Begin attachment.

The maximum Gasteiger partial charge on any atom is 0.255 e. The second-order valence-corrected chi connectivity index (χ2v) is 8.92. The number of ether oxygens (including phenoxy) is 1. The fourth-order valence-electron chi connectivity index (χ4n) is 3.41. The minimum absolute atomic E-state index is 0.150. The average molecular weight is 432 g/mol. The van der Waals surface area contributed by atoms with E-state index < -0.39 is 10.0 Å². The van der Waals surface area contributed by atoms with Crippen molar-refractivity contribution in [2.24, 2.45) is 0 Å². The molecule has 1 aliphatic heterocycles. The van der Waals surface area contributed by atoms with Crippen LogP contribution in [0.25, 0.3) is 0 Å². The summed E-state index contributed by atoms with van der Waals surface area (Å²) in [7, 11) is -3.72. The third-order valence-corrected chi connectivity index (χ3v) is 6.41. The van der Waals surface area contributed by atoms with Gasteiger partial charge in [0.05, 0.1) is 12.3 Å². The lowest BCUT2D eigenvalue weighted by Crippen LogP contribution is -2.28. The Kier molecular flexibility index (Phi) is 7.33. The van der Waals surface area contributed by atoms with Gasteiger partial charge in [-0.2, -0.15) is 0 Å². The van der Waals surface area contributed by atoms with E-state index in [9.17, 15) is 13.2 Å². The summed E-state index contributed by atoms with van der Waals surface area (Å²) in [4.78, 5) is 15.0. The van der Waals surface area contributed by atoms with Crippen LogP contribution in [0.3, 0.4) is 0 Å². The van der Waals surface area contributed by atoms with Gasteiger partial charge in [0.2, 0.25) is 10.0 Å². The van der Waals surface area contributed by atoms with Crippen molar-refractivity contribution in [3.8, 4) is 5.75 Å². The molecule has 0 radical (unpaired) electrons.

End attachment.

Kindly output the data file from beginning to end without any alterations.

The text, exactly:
The maximum Gasteiger partial charge on any atom is 0.255 e. The second-order valence-corrected chi connectivity index (χ2v) is 8.92. The number of ether oxygens (including phenoxy) is 1. The fourth-order valence-electron chi connectivity index (χ4n) is 3.41. The minimum absolute atomic E-state index is 0.150. The average molecular weight is 432 g/mol. The van der Waals surface area contributed by atoms with E-state index < -0.39 is 10.0 Å². The van der Waals surface area contributed by atoms with Crippen molar-refractivity contribution in [2.24, 2.45) is 0 Å². The molecule has 1 aliphatic heterocycles. The van der Waals surface area contributed by atoms with Crippen LogP contribution in [0.25, 0.3) is 0 Å². The summed E-state index contributed by atoms with van der Waals surface area (Å²) in [7, 11) is -3.72. The third-order valence-corrected chi connectivity index (χ3v) is 6.41. The van der Waals surface area contributed by atoms with Gasteiger partial charge in [0.05, 0.1) is 12.3 Å². The lowest BCUT2D eigenvalue weighted by Crippen LogP contribution is -2.28. The Kier molecular flexibility index (Phi) is 7.33. The van der Waals surface area contributed by atoms with Gasteiger partial charge in [-0.2, -0.15) is 0 Å². The van der Waals surface area contributed by atoms with E-state index in [9.17, 15) is 13.2 Å². The summed E-state index contributed by atoms with van der Waals surface area (Å²) in [4.78, 5) is 15.0. The van der Waals surface area contributed by atoms with Crippen LogP contribution in [0.3, 0.4) is 0 Å². The van der Waals surface area contributed by atoms with Gasteiger partial charge in [0.2, 0.25) is 10.0 Å². The van der Waals surface area contributed by atoms with Crippen molar-refractivity contribution in [3.8, 4) is 5.75 Å². The molecule has 0 radical (unpaired) electrons.